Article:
AMSTERDAM (Reuters) - Take the highway past the Dutch village of Jelsum and the road will play you a tune.
Created by strategically laid “rumble strips” as a way of livening up journeys across the flat landscape, the novelty has worn thin for locals who say the constant droning melody is driving them mad.
The tune is created when car byres drive over the strips - which are usually deployed at the side of major roads to warn drivers they are straying off course.
If hit at the correct speed - the 60 kph (40 mph) limit - the road will sing out the anthem of the Friesland region - a northern part of the Netherlands that has a distinct language and culture.
But it is loud and the sound travels, and locals say the musical road had created a never-ending cacophony that keeps them awake at night.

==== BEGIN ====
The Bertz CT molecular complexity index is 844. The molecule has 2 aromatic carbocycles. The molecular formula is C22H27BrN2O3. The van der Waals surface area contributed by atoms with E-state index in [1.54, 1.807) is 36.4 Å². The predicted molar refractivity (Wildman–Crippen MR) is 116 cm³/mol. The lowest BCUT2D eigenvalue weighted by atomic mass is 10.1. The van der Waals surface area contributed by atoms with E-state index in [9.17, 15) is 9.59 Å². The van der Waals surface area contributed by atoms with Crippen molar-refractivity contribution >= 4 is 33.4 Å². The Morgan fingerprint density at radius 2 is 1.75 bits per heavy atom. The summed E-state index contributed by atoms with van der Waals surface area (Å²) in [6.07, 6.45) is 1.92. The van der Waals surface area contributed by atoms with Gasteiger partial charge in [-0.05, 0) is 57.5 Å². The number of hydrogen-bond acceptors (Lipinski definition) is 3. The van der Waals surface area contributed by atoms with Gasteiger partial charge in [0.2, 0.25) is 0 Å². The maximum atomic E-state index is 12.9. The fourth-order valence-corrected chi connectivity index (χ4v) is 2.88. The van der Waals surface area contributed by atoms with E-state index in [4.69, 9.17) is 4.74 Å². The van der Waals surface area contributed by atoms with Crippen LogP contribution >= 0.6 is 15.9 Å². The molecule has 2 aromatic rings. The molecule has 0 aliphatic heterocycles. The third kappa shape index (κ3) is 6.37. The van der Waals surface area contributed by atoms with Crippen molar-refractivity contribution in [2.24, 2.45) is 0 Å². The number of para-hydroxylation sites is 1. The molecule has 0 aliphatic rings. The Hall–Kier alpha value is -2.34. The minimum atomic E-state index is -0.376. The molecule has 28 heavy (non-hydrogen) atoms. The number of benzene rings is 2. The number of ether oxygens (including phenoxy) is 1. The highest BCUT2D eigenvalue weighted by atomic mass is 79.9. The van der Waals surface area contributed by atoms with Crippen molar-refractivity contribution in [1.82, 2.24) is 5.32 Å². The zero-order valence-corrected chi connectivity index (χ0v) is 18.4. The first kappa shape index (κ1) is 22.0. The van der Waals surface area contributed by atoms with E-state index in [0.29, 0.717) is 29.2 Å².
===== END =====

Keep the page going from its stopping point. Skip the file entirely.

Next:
“Last Saturday night the taxis were driving from Leeuwarden to Stiens and on the way back, they tried to go across the lines as quickly as possible and we had the anthem played all night at high speed,” said local resident Ria Jansma.
The Friesland authority has agreed to remove the rumble strips later this week, local newspaper Leeuwarder Courant reported.
Reporting by Robert-Jan Bartunek in Brussels; Editing by Robin Pomeroy
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